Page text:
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Italian Study: Most Who Died from Coronavirus Had Pre-Existing Condition

Italian Study: Most Who Died from Coronavirus Had Pre-Existing Condition
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An Italian study revealed that most of the patients who have died from the coronavirus previously had some type of illness or pre-existing condition.

But while these people are dying, the majority of coronavirus patients in hospitals are younger, healthier people — and they’re being prioritized by hospital staff.

The average age of those who have died from the Chinese virus in Italy is 79.5, according to a study by Italian health authorities, who have been examining the medical records involving the nation’s surging coronavirus death toll.

The study adds that more than 99 percent of Italy’s coronavirus deaths have been people who were previously ill or had some type of pre-existing medical condition, such as high blood pressure or diabetes.

Among those who have died from the Wuhan virus in Italy, more than 76 percent of them had high blood pressure, more than 35 percent had diabetes, 33 percent had heart disease, and more than 24 percent had atrial fibrillation, or “AFib,” according to Italy’s national health authority.

So far, 17 people under the age of 50 have died from the disease in Italy, all of whom have had some type of previous illness, the study finds.

While the study could provide some insight into why Italy’s coronavirus death rate appears significantly higher than the death rates in other countries — about eight percent — another factor to take into consideration is that the young, healthier people are overwhelming the Italian hospitals.

While older people — as well as younger people with pre-existing conditions — are dying from the Chinese virus in Italy, the majority of coronavirus patients occupying ICU beds are younger than the average age of those who die from the virus, and they’re being prioritized by hospital staff, doctors say.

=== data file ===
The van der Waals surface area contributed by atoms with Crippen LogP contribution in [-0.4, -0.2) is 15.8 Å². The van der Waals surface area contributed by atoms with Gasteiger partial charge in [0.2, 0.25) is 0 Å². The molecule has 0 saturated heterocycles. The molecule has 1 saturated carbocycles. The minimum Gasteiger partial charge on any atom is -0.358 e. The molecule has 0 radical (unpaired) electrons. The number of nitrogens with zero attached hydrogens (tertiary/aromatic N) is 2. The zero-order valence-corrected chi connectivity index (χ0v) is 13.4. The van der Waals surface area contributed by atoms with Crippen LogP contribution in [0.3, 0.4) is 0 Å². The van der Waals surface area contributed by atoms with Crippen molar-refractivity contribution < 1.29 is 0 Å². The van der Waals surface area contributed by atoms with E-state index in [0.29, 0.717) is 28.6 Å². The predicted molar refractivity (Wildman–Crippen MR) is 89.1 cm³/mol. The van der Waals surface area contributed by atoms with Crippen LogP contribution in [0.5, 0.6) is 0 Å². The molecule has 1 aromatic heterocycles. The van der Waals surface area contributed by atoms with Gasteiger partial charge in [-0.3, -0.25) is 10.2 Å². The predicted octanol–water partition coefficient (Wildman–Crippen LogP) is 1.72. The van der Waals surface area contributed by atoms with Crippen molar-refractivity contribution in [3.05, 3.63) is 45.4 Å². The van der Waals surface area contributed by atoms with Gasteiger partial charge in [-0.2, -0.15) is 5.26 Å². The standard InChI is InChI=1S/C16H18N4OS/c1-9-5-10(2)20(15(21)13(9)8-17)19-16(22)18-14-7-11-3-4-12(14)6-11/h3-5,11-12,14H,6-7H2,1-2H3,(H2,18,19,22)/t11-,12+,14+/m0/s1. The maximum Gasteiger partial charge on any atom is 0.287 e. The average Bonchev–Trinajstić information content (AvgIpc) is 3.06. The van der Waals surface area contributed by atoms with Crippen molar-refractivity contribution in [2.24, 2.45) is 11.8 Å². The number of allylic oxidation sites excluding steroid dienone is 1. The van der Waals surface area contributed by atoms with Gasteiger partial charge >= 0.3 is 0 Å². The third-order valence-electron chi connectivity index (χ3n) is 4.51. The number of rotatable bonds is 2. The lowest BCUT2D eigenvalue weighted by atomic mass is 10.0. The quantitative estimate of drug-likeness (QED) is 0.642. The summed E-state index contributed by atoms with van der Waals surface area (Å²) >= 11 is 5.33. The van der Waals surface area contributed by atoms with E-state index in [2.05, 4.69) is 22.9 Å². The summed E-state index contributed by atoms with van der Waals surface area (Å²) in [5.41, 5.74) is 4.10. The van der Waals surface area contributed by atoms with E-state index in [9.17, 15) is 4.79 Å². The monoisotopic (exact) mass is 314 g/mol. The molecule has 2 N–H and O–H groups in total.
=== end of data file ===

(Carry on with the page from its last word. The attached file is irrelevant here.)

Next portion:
“If someone between 80 and 95 has serious breathing difficulties, you probably don’t proceed,” admitted an anesthetist at a hospital in Bergamo.

Meanwhile, the mayor of Bergamo has stated that patients who cannot be treated for the coronavirus “are left to die” by doctors who are forced to overlook older, sicker patients in order to make room for those who are younger and more likely to survive.

Among those occupying Italian hospitals, 12 percent are between the ages of 19 and 50, about 52 percent are between the ages of 51 and 70, with the remainder all over 70, according to inews UK.

Therefore, roughly 64 percent of coronavirus patients are reportedly under the age of 70.

The study by Italian health authorities had also noted that while the average age of those who succumb to the coronavirus is 79.5, the average age of those who become infected with the disease is 63.

“Even if the data is only preliminary, the fact there are more young people hospitalized and in intensive care compared to the first wave can be interpreted as a natural phenomenon,” said Pisa University professor Pierluigi Lopalco to Corriere della Sera.

“In Italy, the first clusters of the infection started around hospitals, more commonly frequented by older people, and in small towns,” he added. “Now, the virus has spread.”

“It is travelling around the whole country way more,” said Lopalco, “and it is younger people with lots of social contact that are more at risk of contracting the disease if they do not stick to the rules of social distancing.”

You can follow Alana Mastrangelo on Twitter at @ARmastrangelo, and on Instagram.

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